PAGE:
January 26, 2007 | PDF Version
Regional raises in D.C. market follow raises in other law firms' offices in New York, California and elsewhere
Following news that O'Melveny & Myers was upping its first-year associate pay to $145,000 earlier Thursday, Hogan & Hartson almost immediately announced it was matching that number.
"We've continued to study the matter," says J. Warren Gorrell Jr., chairman of Hogan. He says that $145,000 is the new competitive standard in the region.
The move came after O'Melveny & Myers said Thursday it would increase its first-year associate salaries to $145,000 — and in turn threw down a challenge to D.C.-based firms, saying the market for talent had changed.
"D.C.-area firms will have a difficult time competing for talent if they don't move off the $135,000 number," says Brian Brooks, O'Melveny's recruiting partner. "National firms have moved. And because we want to attract the best talent to D.C., we now look at the market as being set at $145,000."
O'Melveny, a Los Angeles-based firm, has also raised its first-year salary in New York to $160,000 and in California to $145,000.
So far, most D.C. based firms are staying quiet about whether they'll follow. But that may change. Last year, O'Melveny and California-based Gibson, Dunn & Crutcher bumped up associate pay, and D.C. firms soon followed. O'Melveny has more than 110 associates in its D.C. office, according to the 2006 Legal Times 150.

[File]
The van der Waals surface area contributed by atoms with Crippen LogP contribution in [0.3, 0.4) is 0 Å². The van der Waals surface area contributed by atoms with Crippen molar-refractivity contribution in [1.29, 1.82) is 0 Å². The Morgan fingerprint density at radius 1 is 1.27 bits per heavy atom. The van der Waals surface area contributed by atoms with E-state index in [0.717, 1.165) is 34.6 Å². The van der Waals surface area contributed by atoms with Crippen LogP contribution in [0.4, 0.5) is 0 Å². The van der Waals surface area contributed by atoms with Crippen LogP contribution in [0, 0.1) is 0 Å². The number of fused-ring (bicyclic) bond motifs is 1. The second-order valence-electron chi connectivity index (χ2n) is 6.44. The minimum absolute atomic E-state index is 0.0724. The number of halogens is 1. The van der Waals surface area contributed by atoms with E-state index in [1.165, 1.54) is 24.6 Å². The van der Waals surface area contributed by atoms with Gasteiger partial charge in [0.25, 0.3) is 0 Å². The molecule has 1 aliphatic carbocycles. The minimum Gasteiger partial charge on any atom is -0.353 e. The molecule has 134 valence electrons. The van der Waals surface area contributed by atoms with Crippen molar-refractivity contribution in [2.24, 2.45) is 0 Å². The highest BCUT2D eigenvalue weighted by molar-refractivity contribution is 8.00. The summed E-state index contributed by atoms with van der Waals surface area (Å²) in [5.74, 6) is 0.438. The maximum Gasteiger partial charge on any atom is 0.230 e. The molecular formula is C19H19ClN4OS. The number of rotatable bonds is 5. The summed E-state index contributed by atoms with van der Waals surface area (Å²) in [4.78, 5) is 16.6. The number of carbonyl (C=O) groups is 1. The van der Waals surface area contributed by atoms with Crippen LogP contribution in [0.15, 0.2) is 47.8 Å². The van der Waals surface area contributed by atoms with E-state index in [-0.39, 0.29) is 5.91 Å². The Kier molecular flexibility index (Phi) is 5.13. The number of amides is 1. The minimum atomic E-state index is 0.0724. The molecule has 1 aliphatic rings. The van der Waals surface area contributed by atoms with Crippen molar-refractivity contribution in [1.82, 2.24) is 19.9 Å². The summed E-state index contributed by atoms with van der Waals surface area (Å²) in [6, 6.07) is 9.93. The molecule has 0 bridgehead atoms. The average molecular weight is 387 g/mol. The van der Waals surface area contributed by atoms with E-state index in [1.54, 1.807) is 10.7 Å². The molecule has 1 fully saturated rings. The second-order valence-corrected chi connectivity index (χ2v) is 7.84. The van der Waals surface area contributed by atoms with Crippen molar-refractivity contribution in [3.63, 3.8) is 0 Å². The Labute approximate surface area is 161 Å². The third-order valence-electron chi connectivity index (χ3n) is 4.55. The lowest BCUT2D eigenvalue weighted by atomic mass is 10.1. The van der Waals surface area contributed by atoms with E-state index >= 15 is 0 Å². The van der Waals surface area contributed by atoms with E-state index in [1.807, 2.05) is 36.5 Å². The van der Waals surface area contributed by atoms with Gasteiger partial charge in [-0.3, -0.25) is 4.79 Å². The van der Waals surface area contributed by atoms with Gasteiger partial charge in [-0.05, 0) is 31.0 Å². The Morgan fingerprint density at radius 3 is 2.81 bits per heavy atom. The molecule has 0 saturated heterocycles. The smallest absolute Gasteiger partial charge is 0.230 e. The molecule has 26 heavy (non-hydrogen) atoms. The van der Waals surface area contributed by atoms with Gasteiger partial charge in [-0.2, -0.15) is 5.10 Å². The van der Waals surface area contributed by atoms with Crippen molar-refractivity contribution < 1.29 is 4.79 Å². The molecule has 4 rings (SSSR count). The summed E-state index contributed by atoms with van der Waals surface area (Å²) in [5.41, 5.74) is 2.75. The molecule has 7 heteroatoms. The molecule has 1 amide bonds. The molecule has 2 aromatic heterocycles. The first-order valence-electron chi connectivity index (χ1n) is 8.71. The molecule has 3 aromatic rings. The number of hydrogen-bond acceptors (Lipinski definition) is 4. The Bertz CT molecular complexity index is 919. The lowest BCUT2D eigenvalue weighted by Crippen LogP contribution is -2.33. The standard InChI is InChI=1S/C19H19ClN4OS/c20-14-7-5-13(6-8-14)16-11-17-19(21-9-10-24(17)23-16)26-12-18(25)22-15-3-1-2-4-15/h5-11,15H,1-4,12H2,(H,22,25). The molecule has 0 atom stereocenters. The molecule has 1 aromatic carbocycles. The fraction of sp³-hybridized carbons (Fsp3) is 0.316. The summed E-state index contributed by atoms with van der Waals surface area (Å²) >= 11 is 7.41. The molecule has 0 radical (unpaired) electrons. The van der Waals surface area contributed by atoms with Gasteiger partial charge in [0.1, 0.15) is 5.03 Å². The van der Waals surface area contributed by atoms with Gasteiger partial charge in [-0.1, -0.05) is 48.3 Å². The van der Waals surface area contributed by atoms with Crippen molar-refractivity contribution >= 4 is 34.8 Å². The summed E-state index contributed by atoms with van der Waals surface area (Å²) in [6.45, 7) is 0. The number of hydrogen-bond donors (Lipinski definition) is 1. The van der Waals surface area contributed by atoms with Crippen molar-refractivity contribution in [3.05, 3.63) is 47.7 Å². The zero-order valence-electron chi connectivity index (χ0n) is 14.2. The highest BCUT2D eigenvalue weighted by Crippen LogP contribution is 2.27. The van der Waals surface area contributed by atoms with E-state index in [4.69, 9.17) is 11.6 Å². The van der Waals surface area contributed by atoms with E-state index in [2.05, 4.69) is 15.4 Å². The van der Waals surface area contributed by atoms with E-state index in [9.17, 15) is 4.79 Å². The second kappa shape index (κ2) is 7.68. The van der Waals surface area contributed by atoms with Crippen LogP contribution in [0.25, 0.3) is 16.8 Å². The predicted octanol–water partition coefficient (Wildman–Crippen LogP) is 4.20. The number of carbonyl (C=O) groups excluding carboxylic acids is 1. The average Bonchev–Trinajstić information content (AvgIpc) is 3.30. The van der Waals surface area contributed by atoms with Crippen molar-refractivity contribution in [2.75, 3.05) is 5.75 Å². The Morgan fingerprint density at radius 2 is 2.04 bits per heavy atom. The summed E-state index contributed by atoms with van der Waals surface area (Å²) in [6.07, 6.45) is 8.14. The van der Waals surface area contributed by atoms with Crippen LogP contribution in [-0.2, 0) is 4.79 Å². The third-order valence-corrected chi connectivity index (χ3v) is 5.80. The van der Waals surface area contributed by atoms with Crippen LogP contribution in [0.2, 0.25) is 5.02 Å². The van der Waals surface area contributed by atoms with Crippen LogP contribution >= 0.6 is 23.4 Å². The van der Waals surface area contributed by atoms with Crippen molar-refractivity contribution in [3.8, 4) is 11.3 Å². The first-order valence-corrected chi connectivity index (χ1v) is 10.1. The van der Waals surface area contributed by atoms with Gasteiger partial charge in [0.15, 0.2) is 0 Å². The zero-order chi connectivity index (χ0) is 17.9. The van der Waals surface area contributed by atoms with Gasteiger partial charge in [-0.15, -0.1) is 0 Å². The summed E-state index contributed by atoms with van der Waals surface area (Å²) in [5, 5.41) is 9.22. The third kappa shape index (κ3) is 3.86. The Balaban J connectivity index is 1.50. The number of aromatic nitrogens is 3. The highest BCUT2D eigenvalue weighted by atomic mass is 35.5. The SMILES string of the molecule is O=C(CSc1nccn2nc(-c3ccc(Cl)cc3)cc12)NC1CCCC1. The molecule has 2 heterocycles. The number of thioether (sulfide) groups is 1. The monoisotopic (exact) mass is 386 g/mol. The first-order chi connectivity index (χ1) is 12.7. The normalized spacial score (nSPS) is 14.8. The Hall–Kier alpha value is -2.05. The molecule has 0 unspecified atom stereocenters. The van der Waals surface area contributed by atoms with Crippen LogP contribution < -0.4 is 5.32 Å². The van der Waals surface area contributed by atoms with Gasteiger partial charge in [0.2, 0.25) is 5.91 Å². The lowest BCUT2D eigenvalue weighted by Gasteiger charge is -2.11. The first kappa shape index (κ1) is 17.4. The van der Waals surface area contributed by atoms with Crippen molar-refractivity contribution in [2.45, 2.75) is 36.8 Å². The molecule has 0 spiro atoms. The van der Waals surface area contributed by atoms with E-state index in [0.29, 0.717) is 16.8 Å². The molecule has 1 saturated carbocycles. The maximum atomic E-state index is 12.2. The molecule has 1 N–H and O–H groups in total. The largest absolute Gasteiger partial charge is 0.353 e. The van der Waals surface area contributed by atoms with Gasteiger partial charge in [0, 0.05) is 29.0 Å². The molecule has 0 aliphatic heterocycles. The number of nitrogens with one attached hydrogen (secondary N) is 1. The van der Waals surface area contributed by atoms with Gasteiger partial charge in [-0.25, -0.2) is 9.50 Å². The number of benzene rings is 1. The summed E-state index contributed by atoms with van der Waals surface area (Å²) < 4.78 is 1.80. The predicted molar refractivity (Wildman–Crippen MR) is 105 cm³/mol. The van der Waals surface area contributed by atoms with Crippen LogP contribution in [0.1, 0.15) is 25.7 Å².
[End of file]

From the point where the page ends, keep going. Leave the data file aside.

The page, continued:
D.C. RAISES FOLLOW INCREASES IN NEW YORK AND CALIFORNIA
Earlier this week, Miami-based Greenberg Traurig said its 330-lawyer New York office, the firm's largest, would raise first-year salaries to $160,000 and that midlevel and senior associate salaries would be increased as well.
Willkie Farr & Gallagher, Shearman & Sterling and Fried, Frank, Harris, Shriver & Jacobson also raised associate salaries Wednesday, following the several that did so on Tuesday.
In addition, Los Angeles-based Quinn Emanuel Urquhart Oliver & Hedges moved to the higher New York scale in all of its offices this week.
At Morrison & Foerster, which is matching in New York, California starting pay will remain $135,000, at least for now.
However, many New York firms are raising pay across all offices.
Firms' quick follow to Simpson Thacher & Bartlett's raise, which was announced Monday, is an indicator that no one wants to lose coveted associates, said Gloria Noh Cannon, a Los Angeles-based recruiter with BCG Attorney Search.
"They want to prevent lateral movement that is at such a high pitch at this time of year," Cannon said.